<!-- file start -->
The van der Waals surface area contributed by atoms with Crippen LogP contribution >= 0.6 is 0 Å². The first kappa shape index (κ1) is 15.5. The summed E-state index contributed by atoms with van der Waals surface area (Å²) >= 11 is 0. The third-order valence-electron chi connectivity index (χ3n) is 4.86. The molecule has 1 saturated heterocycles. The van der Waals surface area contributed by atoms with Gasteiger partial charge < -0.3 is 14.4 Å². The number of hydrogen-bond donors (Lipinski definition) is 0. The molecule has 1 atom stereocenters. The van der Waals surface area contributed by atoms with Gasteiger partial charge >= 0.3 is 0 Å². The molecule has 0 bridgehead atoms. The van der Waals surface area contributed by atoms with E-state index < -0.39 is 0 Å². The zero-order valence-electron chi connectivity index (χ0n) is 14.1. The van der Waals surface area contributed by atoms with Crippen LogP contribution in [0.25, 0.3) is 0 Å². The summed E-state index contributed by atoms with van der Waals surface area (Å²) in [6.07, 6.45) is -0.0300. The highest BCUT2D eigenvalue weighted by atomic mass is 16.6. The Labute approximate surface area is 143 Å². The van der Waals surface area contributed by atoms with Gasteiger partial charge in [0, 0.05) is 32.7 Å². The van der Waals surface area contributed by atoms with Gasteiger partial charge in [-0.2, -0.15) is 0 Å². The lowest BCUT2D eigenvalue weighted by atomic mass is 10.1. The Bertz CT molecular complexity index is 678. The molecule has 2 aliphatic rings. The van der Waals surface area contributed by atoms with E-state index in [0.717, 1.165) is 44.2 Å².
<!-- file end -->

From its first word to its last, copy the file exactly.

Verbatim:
The van der Waals surface area contributed by atoms with Crippen LogP contribution >= 0.6 is 0 Å². The first kappa shape index (κ1) is 15.5. The summed E-state index contributed by atoms with van der Waals surface area (Å²) >= 11 is 0. The third-order valence-electron chi connectivity index (χ3n) is 4.86. The molecule has 1 saturated heterocycles. The van der Waals surface area contributed by atoms with Gasteiger partial charge < -0.3 is 14.4 Å². The number of hydrogen-bond donors (Lipinski definition) is 0. The molecule has 1 atom stereocenters. The van der Waals surface area contributed by atoms with Gasteiger partial charge >= 0.3 is 0 Å². The molecule has 0 bridgehead atoms. The van der Waals surface area contributed by atoms with E-state index < -0.39 is 0 Å². The zero-order valence-electron chi connectivity index (χ0n) is 14.1. The van der Waals surface area contributed by atoms with Crippen LogP contribution in [0.25, 0.3) is 0 Å². The summed E-state index contributed by atoms with van der Waals surface area (Å²) in [6.07, 6.45) is -0.0300. The highest BCUT2D eigenvalue weighted by atomic mass is 16.6. The Labute approximate surface area is 143 Å². The van der Waals surface area contributed by atoms with Gasteiger partial charge in [0, 0.05) is 32.7 Å². The van der Waals surface area contributed by atoms with Gasteiger partial charge in [-0.2, -0.15) is 0 Å². The lowest BCUT2D eigenvalue weighted by atomic mass is 10.1. The Bertz CT molecular complexity index is 678. The molecule has 2 aliphatic rings. The van der Waals surface area contributed by atoms with E-state index in [0.717, 1.165) is 44.2 Å².